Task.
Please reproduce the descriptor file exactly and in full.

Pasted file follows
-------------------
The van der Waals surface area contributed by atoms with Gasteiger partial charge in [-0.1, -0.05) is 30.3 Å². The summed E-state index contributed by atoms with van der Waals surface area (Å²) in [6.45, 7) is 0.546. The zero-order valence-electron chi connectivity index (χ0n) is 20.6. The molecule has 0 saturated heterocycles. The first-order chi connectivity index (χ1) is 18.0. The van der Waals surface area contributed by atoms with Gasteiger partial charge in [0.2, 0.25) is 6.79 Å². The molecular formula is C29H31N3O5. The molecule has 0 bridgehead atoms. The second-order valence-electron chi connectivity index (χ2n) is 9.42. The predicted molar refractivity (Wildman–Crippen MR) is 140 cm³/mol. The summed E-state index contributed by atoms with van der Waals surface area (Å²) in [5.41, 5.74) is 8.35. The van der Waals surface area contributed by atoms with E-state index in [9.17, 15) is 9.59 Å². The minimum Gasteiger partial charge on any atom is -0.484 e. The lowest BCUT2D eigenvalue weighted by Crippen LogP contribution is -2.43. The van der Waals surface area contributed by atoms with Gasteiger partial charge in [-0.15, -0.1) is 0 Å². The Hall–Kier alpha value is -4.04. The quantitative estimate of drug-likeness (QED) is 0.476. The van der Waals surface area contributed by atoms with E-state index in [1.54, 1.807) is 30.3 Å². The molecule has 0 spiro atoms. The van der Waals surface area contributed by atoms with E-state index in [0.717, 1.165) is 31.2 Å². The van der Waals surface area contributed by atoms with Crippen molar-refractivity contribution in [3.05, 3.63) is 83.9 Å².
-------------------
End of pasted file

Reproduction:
The van der Waals surface area contributed by atoms with Gasteiger partial charge in [-0.1, -0.05) is 30.3 Å². The summed E-state index contributed by atoms with van der Waals surface area (Å²) in [6.45, 7) is 0.546. The zero-order valence-electron chi connectivity index (χ0n) is 20.6. The molecule has 0 saturated heterocycles. The first-order chi connectivity index (χ1) is 18.0. The van der Waals surface area contributed by atoms with Gasteiger partial charge in [0.2, 0.25) is 6.79 Å². The molecular formula is C29H31N3O5. The molecule has 0 bridgehead atoms. The second-order valence-electron chi connectivity index (χ2n) is 9.42. The predicted molar refractivity (Wildman–Crippen MR) is 140 cm³/mol. The summed E-state index contributed by atoms with van der Waals surface area (Å²) in [5.41, 5.74) is 8.35. The van der Waals surface area contributed by atoms with E-state index in [9.17, 15) is 9.59 Å². The minimum Gasteiger partial charge on any atom is -0.484 e. The lowest BCUT2D eigenvalue weighted by Crippen LogP contribution is -2.43. The van der Waals surface area contributed by atoms with Gasteiger partial charge in [-0.15, -0.1) is 0 Å². The Hall–Kier alpha value is -4.04. The quantitative estimate of drug-likeness (QED) is 0.476. The van der Waals surface area contributed by atoms with E-state index in [1.54, 1.807) is 30.3 Å². The molecule has 0 spiro atoms. The van der Waals surface area contributed by atoms with E-state index in [0.717, 1.165) is 31.2 Å². The van der Waals surface area contributed by atoms with Crippen molar-refractivity contribution in [3.05, 3.63) is 83.9 Å².